Anthony Brown, a paralegal in Manchester, established the Windrush Crusade last year to provide assistance to Manchester’s Caribbean diaspora caught up in the immigration debacle. The Crusade has now joined forces with UK-wide BME Lawyers 4 Justice in a bid to demand that the government put an immediate halt on deportation flights. They are planning a day of action on June 22. It is hoped that a coordinated plan of action can be devised which will see protests happening in major cities including, Manchester, Leeds, Liverpool and London. Read more here.
Edward Colston died nearly 300 years ago but remains a controversial figure in his home city of Bristol. A generous benefactor to the city, Colston has been unquestioningly venerated for many years, but with little or no mention of the fact that the fortune he donated from was generated by his trading in slaves: a major factor in Bristol's growth as a city. Bristol Council is about to recognise this aspect of his past, but this article on the BBC website asks if it going far enough. The group 'Countering Colston' has long been campaigning for this reconsideration of Colston who has dozens of streets, buildings, institutions and memorials named after him.
Bristol poet laureate Miles Chambers sums up the legacy of enslavement in Bristol: "Some people don't get that black people still feel the full impact of slavery today. We can look at the descendants of the slaves and economically they are still worse off; psychologically they are still worse off; mentally they still feel collectively as inferior; more African-Caribbean males are disproportionately in prison and in the judicial system; they do worse at schools; economically are paid less and are working less.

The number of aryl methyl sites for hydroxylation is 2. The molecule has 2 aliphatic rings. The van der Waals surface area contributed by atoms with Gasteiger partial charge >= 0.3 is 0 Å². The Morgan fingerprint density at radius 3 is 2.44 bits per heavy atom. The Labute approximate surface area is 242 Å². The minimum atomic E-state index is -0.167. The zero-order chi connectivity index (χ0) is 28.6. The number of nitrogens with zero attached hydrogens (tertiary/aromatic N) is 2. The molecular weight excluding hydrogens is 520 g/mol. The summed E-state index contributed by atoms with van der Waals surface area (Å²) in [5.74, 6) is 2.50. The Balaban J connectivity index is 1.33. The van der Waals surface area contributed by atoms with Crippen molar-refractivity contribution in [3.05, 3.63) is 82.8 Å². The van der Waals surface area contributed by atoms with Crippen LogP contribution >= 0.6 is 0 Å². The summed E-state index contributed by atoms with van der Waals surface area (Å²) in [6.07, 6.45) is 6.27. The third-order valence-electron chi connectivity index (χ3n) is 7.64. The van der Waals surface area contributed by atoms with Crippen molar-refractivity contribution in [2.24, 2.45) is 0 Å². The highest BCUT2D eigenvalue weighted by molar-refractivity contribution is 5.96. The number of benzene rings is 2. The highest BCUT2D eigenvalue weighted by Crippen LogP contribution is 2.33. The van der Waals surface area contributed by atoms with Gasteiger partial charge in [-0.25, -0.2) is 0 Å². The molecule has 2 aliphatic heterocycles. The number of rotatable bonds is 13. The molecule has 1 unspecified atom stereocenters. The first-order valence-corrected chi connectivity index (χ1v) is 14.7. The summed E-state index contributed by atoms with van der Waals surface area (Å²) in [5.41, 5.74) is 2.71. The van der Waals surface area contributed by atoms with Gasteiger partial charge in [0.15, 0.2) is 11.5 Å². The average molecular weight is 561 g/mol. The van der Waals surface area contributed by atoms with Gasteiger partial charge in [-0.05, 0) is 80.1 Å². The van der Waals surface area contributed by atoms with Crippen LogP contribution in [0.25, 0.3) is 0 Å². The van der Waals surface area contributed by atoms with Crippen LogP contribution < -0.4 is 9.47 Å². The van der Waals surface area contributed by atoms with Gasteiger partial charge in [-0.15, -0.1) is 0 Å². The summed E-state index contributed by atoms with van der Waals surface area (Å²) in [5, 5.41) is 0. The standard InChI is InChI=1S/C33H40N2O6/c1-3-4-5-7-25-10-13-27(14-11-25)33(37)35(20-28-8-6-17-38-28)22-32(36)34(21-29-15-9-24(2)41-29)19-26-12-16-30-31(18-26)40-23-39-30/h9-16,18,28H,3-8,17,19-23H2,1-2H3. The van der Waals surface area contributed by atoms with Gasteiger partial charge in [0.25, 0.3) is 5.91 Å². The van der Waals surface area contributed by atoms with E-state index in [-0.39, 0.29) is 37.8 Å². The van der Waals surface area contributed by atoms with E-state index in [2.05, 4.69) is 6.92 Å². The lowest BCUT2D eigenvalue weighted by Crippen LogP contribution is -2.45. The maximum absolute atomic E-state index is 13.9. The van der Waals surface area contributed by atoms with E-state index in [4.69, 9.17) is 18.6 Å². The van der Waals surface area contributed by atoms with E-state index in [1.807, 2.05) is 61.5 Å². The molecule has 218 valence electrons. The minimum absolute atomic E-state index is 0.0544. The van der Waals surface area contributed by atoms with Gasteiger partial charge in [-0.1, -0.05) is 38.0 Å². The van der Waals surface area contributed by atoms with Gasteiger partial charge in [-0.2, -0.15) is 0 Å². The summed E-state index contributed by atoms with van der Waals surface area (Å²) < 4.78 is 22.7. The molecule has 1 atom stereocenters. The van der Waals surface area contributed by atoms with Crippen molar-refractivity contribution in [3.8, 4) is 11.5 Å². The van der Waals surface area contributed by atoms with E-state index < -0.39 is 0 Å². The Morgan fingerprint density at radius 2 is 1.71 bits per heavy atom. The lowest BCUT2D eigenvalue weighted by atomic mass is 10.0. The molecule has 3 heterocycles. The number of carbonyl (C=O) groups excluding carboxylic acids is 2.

"The pattern continues and even though many people say slavery is over, because of those legacies we still feel enslaved. A name change or statue move is not going to rectify racism or eradicate the slave mentality that still exists, but it will help to say to black people: 'You are equal to us, you are British, you are valuable and you mean as much to us as any other citizen.'"
Read the full article here.
US lawyer and campaigner Bryan Stevenson contends that slavery in America did not end in 1865 but evolved into lynching, to segregation and to mass incarceration. The United States incarcerates more of its citizens than any other nation in the world. Black men are more than six times more likely to be incarcerated than white men. Stevenson's Equal Justice Initiative works on behalf of 3000 children as young as 13 who have been given life sentences without the possibility of parole, and thousands of adults given death sentences.
Are we in the UK much different? Here, despite being 2.8% of the population, 10% of prisoners are black.
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